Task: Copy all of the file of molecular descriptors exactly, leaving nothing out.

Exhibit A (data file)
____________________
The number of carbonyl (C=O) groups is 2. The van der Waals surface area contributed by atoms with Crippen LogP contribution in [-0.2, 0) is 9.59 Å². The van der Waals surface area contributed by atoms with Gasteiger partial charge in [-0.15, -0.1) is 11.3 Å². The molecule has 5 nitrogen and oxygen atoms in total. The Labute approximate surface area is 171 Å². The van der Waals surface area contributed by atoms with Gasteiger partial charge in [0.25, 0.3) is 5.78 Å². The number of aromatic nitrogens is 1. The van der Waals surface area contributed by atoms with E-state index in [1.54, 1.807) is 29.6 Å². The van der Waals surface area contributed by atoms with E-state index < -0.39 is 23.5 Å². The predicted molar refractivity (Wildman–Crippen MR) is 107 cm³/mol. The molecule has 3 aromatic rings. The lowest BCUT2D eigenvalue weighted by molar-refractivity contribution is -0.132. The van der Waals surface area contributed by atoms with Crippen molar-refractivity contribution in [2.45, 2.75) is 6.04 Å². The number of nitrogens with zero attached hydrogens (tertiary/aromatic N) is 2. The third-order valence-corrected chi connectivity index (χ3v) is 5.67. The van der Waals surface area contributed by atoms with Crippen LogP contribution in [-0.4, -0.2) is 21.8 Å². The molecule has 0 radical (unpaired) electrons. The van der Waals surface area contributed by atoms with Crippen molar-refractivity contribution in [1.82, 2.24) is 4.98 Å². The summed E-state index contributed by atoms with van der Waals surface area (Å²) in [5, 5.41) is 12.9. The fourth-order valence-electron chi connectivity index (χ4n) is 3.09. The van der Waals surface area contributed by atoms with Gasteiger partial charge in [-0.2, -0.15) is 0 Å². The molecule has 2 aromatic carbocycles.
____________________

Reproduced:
The number of carbonyl (C=O) groups is 2. The van der Waals surface area contributed by atoms with Crippen LogP contribution in [-0.2, 0) is 9.59 Å². The van der Waals surface area contributed by atoms with Gasteiger partial charge in [-0.15, -0.1) is 11.3 Å². The molecule has 5 nitrogen and oxygen atoms in total. The Labute approximate surface area is 171 Å². The van der Waals surface area contributed by atoms with Gasteiger partial charge in [0.25, 0.3) is 5.78 Å². The number of aromatic nitrogens is 1. The van der Waals surface area contributed by atoms with E-state index in [1.54, 1.807) is 29.6 Å². The van der Waals surface area contributed by atoms with E-state index < -0.39 is 23.5 Å². The predicted molar refractivity (Wildman–Crippen MR) is 107 cm³/mol. The molecule has 3 aromatic rings. The lowest BCUT2D eigenvalue weighted by molar-refractivity contribution is -0.132. The van der Waals surface area contributed by atoms with Crippen molar-refractivity contribution in [2.45, 2.75) is 6.04 Å². The number of nitrogens with zero attached hydrogens (tertiary/aromatic N) is 2. The third-order valence-corrected chi connectivity index (χ3v) is 5.67. The van der Waals surface area contributed by atoms with Crippen LogP contribution in [-0.4, -0.2) is 21.8 Å². The molecule has 0 radical (unpaired) electrons. The van der Waals surface area contributed by atoms with Crippen molar-refractivity contribution in [1.82, 2.24) is 4.98 Å². The summed E-state index contributed by atoms with van der Waals surface area (Å²) in [5, 5.41) is 12.9. The fourth-order valence-electron chi connectivity index (χ4n) is 3.09. The van der Waals surface area contributed by atoms with Gasteiger partial charge in [-0.2, -0.15) is 0 Å². The molecule has 2 aromatic carbocycles.